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I am writing a simple pygame program that only consists of moving a box around the screen. The box moves very fast and I want to know how to control the speed. In my code the updated position is moved by 1 and not smaller because if the number is not an integer it makes things more complicated.

import os, sys
import pygame
from pygame.locals import *

mainClock = pygame.time.Clock()

windowSurface = pygame.display.set_mode((WINDOWWIDTH, WINDOWHEIGHT), 0, 32)

BLACK = (0, 0, 0)
RED = (255, 0, 0)
WHITE = (255, 255, 255)
size1 = 20
size2 = 2
#character = pygame.Rect(30, 30, 20, 30)
player = pygame.Surface((40,40))

pos1 = 100
pos2 = 100


x = 1

while True:
    if pos1 == WINDOWWIDTH - 40 and pos1 > 0:
        pos1 -= 1
        x += 1
    elif pos1 < WINDOWWIDTH - 40 and x == 1:
        pos1 += 1
    elif x ==2:
        pos1 -= 1

    for event in pygame.event.get():
        if event.type == QUIT:
        if event.type == KEYDOWN:
            if event.key == K_LEFT:

                pos1 -= 5
            if event.key == K_RIGHT:
                pos1 += 4



    windowSurface.blit(player, (pos1, pos2))
share|improve this question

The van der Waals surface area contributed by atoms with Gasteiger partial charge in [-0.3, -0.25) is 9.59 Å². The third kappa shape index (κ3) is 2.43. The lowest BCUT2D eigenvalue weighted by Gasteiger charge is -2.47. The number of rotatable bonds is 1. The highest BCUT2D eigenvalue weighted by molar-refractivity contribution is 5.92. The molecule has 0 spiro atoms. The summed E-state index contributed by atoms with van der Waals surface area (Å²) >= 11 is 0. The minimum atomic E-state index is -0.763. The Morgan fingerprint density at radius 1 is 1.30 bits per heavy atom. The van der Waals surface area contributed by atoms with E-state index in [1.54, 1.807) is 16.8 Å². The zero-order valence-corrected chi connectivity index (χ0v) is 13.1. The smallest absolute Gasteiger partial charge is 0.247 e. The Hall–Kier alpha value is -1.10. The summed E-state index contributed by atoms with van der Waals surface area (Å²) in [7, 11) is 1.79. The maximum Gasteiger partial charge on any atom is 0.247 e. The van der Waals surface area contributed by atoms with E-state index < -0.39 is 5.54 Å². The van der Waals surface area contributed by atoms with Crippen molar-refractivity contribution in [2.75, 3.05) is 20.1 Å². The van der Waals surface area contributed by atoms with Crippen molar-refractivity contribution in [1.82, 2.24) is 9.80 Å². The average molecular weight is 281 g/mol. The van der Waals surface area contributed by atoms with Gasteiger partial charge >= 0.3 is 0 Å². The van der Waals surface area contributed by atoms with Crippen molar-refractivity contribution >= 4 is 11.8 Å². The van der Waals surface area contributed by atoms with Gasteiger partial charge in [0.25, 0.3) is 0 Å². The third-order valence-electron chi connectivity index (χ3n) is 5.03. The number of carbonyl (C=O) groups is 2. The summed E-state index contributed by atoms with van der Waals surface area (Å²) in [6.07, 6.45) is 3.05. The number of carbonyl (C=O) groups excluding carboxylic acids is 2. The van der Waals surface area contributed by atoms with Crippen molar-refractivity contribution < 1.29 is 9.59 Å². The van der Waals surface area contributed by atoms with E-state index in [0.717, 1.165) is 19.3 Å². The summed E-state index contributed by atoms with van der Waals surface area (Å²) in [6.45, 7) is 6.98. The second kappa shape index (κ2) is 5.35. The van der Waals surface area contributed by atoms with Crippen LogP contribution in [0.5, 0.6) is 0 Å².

You should put the following bit of code in your "while True:" loop somewhere:

clock.tick([insert fps here])

and put this somewhere before the loop:


This will not allow the loop to run more than the number of times you enter per second, and hopefully slow the cube down.

share|improve this answer
This is the only real useful answer. Why move an object less than a pixel, that doesnt make sense? Adding an FPS limit will definitely solve the problem. – Jonathan Azulay Sep 1 '12 at 20:16

Just don't alter the position in every iteration of your loop.

Instead of

while True:
  if ... :
    pos1 += 1

use somethinig like this:

tmp = 0

while True:
  if ... :
    tmp += 1
    if tmp == 10:
      pos1 += 1
      tmp = 0


tmp = 0

while True:
  if ... and not tmp % 10:
      pos1 += 1

where you adjust 10 to a value that will suit you.

Also, you may want to limit the framerate of your programm to get a (more or less) constant framerate using a Clock.

share|improve this answer
yes using a Clock is definately what you want to do, if you want similiar speed on different computers -- and if you don't want to wast a whole processor moving that box – kratenko Jun 8 '12 at 15:47

You could use floats to store the positions after all. Change the update values in the while loop to something smaller, e.g. pos1 += 0.25. Then just make sure to blit integers: windowSurface.blit(player, (int(pos1), int(pos2))).

share|improve this answer

I normally also use integers for most positions but when I say pygame to draw my object/sprite/... to the screen I always divide the position by 10 so that I have 10 steps of values since the objects moves one step on the screen.

Organisation of this is not too hard.

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